New Outlaw

Dirty Streets Drop Their New Album ‘Rough and Tumble’ July 31ST

Dirty Streets Drop Their New Album ‘Rough and Tumble’ July 31ST

Press Release

The Memphis based power trio Dirty Sheets’ first single from ‘Rough and Tumble’ is a revved-up cover of Joe South’s “Walk a Mile in My Shoes.”

Scan the press on soul-groove outfit Dirty Streets and you’ll see numerous references to rock, soul, and dirty-blooze touchstones like the Faces, Humble Pie, Otis Redding, CCR and more. Spin Dirty Streets’ records and you’ll hear all of those echoes, plus others—some jazz timing, some acoustic balladry. But by and large, what you’ll hear is a raw, rowdy blend of Motown, Stax and rock—the pure American blood-beat moving through the heart of Memphis groove.

Austin-born Justin Toland (guitar/vocals) found his own musical food early through his father, a classic-rock aficionado who turned Justin on to the Stones, Creedence, soul music and the Stax sound. At 17 Toland moved to Memphis and met Thomas Storz (bass), a native of the city, through mutual friends; the pair found common musical ground and began playing groove-grounded rock with a series of temporary drummers. Andrew Denham (drums), a Shreveport-born drummer and British hard-rock fan, joined up with Storz and Toland in 2007.

The trio began demoing using a basic setup: a single cassette recorder, no tracks, no real separation, just mics on the bass/drums and guitar and vocals live in the room. Without the option to isolate, tweak or sweeten after the fact, Dirty Streets became accustomed to running through a take 40 or 50 times as they worked to get it right, all the way through. By the time they began gigging live, that level of discipline had honed Dirty Streets into an instinctual, responsive outfit. Bootleg recordings of their shows in and around Memphis helped to generate buzz, and established Dirty Streets’ rep as a band whose timing was as sharp as their sound was ragged.

Albums followed—Portrait of a Man (2009), Movements (2011), Blades of Grass (2013), White Horse (2015), Distractions (2018), and their forthcoming live effort Rough and Tumble, an LP drawn from an in-house performance for the DittyTV Americana music television network. All of these albums are steeped in the raw rock-soul groove that serves as the band’s taproot, the musical core from which all of its explorations still proceed. And within that core, too, is the element that gives their music, the music they love and play, its unique character.

Rough and Tumble includes eight positively explosive takes from three of the Memphis trio’s previous studio albums, and also features two meaty, revved-up covers by the great Joe South, including this one!

Dirty Streets

*Feature image by Bob Bayne courtesy of Pavement PR

New York Guitar Festival 2020 Celebrates Reverend Gary Davis

New York Guitar Festival 2020 Celebrates Reverend Gary Davis

Press Release

Reverend Gary Davis: In Search of the Harlem Street Singer will premier one video performance each day (May 4-15) at 4pm EDT via the New York Guitar Festival YouTube Channel.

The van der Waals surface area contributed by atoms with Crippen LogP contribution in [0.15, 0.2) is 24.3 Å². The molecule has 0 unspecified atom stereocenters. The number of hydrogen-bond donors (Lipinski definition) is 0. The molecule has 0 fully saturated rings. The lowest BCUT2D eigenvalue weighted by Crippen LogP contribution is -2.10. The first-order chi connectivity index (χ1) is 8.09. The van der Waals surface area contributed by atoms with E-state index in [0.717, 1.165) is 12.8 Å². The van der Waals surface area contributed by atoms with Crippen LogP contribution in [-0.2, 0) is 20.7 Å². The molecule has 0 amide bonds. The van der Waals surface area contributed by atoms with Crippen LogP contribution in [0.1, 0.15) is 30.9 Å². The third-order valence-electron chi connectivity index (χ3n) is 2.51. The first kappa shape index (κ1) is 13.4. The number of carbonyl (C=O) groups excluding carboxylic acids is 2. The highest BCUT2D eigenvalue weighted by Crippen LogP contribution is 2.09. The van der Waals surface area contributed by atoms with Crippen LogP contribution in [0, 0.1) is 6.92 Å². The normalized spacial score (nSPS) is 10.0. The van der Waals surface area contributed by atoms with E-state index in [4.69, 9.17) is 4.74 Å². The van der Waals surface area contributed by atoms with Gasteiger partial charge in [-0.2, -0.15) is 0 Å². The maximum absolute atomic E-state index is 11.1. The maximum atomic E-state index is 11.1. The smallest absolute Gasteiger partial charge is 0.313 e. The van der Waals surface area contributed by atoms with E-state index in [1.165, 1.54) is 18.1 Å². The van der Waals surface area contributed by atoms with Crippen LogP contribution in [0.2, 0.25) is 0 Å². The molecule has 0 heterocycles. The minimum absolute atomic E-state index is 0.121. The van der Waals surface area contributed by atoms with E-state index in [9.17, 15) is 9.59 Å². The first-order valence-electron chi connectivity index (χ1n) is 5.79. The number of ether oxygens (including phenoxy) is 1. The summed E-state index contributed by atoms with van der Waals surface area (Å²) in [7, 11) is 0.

The New York Guitar Festival (NYGF) brings its distinguished musical curation online amid the COVID-19 pandemic with Reverend Gary Davis: In Search of the Harlem Street Singer. Presented live on YouTube beginning May 4, 2020, the twelve-song series commissions a diverse group of stellar artists––including Bill Frisell, Rosanne Cash & John Leventhal, Fantastic Negrito, Amythyst Kiah and others––to explore the music of blind blues musician Rev. Gary Davis.

Reverend Gary Davis: In Search of the Harlem Street Singer will premier one video performance each day (May 4-15) at 4pm EDT via the New York Guitar Festival YouTube Channel. Full programming schedule listed below.

In partnership with the New York Guitar Festival, WNYC’s “New Sounds” will debut audio recordings of the full collection on May 4. Tune in at 11pm EDT on May 4th – on the radio dial at 93.9FM or at their website.

Rev. Gary Davis performed on the streets of Harlem from the late 1940s until his death in 1972. WNYC’s John Schaefer explains, “Rev. Gary Davis is one of those curious figures in music history who should be famous, but who’s also a lot better known than you might think.”  Overcoming poverty, racial discrimination and blindness, Davis made numerous influential recordings and festival appearances, and also taught students including David Bromberg, Stefan Grossman, Dave Van Ronk, and Bob Weir. His songs have been covered by The Rolling Stones, The Grateful Dead, Peter Paul & Mary, and Bob Dylan.

New York Guitar Festival’s Artistic Director David Spelman adds of the project, “Listening to, and sharing, music has been a lifeline for so many people during this period of social isolation. We hope this project will spread the joy, and shine a light on the remarkable music and resilient life of Reverend Gary Davis.”

Access to Reverend Gary Davis: In Search of the Harlem Street Singer  is free. The New York Guitar Festival and performing artists are asking viewers to make donations to MusiCares. The Recording Academy’s MusicCares COVID-19 Relief Fund, helps the music community affected by the Coronavirus pandemic.


Rosanne Cash & John Leventhal – Monday, May 4th

Amythyst Kiah – Tuesday, May 5th

Fantastic Negrito  -Wednesday, May 6th

Bill Frisell – Thursday, May 7th

Dom Flemons – Friday, May 8th

Sonia de los Santos – Saturday, May 9th

Jorma Kaukonen – Sunday, May 10th

Kaia Kater – Monday, May 11th

Brandon Ross – Tuesday, May 12th

Larry Campbell & Teresa Williams -Wednesday, May 13th

TDB – Thursday, May 14th

 Larkin Poe – Friday, May 15th

When seeing Rev. Gary Davis audiences generally had no idea that some of the biggest acts in music were borrowing from a blind Carolina blues guitarist who left a life of poverty and rough treatment to move to New York City in the late 40s.